Turning the Art World on its Head

I tried very hard this week to write about a non-covid subject and I actually found one very accidentally.   While perusing Instagram I came across an influencer’s plug to purchase art with all proceeds going directly to the UK’s NHS. The pieces were all donated by the artists and the gallery waived their commissions so 100% of proceeds were being donated.   

So I bit, I checked out the gallery knowing I couldn’t afford something that was inevitably going to cost me my annual salary, and a few new artists caught my eye. I absolutely loved their pieces and they weren’t entirely out of the question price wise!

The art was fresh, modern, and full of bright colors.  I googled one artist, Sophie Tea, and found her Instagram and many articles written about her success and about how she and other new artists have built their entire art careers entirely on social media platforms. 

They’re changing the art world by skipping the process of selling through galleries, who take a large commission forcing artist to increase their prices, and going directly to their buyers. Now this isn’t unlike a lot of new retailers in the social media age, but they credit Facebook and Instagram with helping them reach millions in sales and also to allowing their art to be experienced by people of all income levels.

A 2013 Forbes article interviewed one of these artists Iris Scott, “In the arts community, many artists are taught they should sell their work at the highest possible price to build prestige—and Iris Scott had not escaped hearing that message. “Our society has a really bad habit of telling this story that people won’t think something is valuable unless it’s priced high,” However, Scott didn’t agree with that mindset. “It doesn’t really speak to the audience as an equal,” she says. She liked the idea of democratizing her art.”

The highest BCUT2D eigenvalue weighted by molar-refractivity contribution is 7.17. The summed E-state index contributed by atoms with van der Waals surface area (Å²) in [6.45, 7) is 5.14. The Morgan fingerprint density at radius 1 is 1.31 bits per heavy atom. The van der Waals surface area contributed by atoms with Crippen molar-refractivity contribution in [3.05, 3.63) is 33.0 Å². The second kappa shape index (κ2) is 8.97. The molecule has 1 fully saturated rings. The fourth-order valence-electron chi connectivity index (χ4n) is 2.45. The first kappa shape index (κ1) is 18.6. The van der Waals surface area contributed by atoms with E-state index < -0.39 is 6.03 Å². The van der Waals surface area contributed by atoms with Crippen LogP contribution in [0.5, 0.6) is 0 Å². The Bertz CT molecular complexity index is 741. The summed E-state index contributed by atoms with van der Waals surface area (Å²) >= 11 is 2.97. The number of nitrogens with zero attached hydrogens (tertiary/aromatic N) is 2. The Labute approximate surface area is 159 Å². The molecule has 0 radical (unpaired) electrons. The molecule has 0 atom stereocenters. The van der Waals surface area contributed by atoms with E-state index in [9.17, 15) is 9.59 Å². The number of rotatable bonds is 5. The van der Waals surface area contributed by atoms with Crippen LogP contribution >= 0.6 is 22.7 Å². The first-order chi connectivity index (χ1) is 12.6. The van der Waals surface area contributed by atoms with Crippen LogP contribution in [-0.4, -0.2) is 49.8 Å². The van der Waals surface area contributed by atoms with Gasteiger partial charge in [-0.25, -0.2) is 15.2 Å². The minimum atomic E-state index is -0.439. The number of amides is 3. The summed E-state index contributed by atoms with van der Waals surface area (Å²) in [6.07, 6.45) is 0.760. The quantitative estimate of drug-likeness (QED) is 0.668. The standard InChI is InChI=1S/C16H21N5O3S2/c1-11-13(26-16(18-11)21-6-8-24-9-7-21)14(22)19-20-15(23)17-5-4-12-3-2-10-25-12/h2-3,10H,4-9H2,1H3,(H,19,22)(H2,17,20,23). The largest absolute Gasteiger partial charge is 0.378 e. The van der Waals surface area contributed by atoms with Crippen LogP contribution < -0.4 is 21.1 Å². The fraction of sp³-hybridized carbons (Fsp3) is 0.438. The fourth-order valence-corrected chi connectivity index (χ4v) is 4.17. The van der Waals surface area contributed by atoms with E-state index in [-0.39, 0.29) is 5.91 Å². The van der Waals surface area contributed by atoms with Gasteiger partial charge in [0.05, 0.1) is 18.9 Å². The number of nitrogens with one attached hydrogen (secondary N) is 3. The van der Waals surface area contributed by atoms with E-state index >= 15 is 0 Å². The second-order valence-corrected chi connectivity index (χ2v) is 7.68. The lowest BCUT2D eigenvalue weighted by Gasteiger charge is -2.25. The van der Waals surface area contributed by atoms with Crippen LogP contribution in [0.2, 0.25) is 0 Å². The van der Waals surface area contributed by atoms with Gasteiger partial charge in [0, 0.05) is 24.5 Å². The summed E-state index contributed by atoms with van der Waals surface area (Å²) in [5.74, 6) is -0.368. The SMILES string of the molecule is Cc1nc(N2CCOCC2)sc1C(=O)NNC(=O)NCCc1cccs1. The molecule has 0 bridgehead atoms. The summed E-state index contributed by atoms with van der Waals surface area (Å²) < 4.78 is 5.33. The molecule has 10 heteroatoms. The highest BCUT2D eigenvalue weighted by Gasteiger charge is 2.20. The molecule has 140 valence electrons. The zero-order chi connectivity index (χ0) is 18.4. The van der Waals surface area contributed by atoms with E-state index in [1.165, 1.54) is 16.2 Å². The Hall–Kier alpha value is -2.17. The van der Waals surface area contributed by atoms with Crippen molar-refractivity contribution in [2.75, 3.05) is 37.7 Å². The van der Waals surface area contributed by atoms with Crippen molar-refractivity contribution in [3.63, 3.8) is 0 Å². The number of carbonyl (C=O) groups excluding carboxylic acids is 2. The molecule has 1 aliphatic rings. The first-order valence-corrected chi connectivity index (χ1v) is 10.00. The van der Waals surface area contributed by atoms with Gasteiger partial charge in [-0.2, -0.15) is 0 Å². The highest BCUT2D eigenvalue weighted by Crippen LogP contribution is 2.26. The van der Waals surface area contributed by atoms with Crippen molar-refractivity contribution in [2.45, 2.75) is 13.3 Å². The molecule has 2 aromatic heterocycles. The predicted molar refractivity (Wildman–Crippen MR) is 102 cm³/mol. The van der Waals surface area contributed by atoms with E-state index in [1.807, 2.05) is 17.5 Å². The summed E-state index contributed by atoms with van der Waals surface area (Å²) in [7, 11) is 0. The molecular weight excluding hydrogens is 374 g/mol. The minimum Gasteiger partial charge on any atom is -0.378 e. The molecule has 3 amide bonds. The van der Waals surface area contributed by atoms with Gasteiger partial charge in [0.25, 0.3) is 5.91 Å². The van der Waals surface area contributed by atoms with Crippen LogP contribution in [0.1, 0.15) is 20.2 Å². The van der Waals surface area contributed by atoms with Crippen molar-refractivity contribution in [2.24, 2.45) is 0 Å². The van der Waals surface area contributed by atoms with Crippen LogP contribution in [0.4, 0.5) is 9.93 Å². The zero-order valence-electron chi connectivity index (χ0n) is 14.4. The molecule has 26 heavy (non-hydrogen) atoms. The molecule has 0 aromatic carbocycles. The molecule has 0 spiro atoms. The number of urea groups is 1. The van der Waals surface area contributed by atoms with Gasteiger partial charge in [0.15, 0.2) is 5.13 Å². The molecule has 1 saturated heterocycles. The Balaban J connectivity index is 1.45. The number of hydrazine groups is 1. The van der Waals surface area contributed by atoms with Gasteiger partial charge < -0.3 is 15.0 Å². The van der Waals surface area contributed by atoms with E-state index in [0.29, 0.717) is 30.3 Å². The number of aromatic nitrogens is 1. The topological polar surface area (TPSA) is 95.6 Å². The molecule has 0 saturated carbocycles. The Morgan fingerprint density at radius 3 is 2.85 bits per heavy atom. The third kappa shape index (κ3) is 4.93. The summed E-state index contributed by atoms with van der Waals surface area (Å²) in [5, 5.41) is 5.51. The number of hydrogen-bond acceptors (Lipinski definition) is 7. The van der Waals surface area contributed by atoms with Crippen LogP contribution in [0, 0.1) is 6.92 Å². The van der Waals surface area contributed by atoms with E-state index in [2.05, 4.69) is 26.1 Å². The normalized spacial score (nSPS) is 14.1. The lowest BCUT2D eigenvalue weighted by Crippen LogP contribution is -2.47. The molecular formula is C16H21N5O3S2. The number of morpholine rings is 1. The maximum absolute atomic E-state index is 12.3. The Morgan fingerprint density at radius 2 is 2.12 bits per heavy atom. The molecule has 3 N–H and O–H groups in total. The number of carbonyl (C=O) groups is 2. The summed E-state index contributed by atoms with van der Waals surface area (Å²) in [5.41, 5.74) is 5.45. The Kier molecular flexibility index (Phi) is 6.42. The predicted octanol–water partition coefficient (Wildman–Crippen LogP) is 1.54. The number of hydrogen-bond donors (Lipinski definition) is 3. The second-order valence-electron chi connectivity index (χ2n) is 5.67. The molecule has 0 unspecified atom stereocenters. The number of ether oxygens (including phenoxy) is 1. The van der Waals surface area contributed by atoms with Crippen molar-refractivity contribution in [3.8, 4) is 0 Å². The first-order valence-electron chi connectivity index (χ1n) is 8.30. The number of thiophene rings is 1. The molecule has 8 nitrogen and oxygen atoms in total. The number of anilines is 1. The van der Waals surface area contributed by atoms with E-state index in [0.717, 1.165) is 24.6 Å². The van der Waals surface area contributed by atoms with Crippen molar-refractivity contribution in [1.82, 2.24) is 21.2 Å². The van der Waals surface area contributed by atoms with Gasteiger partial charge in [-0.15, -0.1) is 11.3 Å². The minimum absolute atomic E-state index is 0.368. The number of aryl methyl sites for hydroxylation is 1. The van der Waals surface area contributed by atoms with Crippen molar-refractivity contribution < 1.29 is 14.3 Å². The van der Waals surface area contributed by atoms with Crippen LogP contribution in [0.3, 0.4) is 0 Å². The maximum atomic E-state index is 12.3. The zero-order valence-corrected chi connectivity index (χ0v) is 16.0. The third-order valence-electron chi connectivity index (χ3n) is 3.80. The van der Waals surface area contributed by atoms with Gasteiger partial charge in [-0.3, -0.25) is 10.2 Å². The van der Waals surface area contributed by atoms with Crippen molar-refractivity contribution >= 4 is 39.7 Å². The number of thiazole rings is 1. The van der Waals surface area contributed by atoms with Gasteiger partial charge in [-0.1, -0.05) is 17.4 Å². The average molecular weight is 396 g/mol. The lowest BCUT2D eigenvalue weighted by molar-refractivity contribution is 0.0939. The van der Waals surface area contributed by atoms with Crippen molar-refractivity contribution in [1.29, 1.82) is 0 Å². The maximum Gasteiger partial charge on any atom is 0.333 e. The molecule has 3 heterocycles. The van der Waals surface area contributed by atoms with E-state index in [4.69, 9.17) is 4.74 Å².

I am completely ignorant to the traditional rules of the art world. This has been a deliberate choice because I’d prefer to do what I feel is right, rather than what an archaic industry says is right.


I found that many of these artists are even better at marketing.  From the start of their careers, they took advantage of this generations FOMO.  “The number one strategy for launching an art career is publicly creating this phenomenon that everything is selling,” she explains. Iris Scott explains.


They tease pieces on their Instagrams, show exactly what their processes are, and also create very few pieces so urgency is high and pieces sell within minutes. And to ensure art is available to everyone, the pieces are priced relatively inexpensively with some offering 12 month payment plans, giving pieces away before even receiving the full payment which Sophie Tea has said has been 99.5% successful.   

I found these stories encouraging! Even though I still may not be ready to thrown down $200 – $500 for a piece now, as someone who appreciates beautiful art, it doesn’t seem as exclusive as I’ve always considered the art world before. And maybe with the money I’m saving from going out to restaurants and bars during this quarantine, I can afford to buy something off Instagram sooner rather than later!

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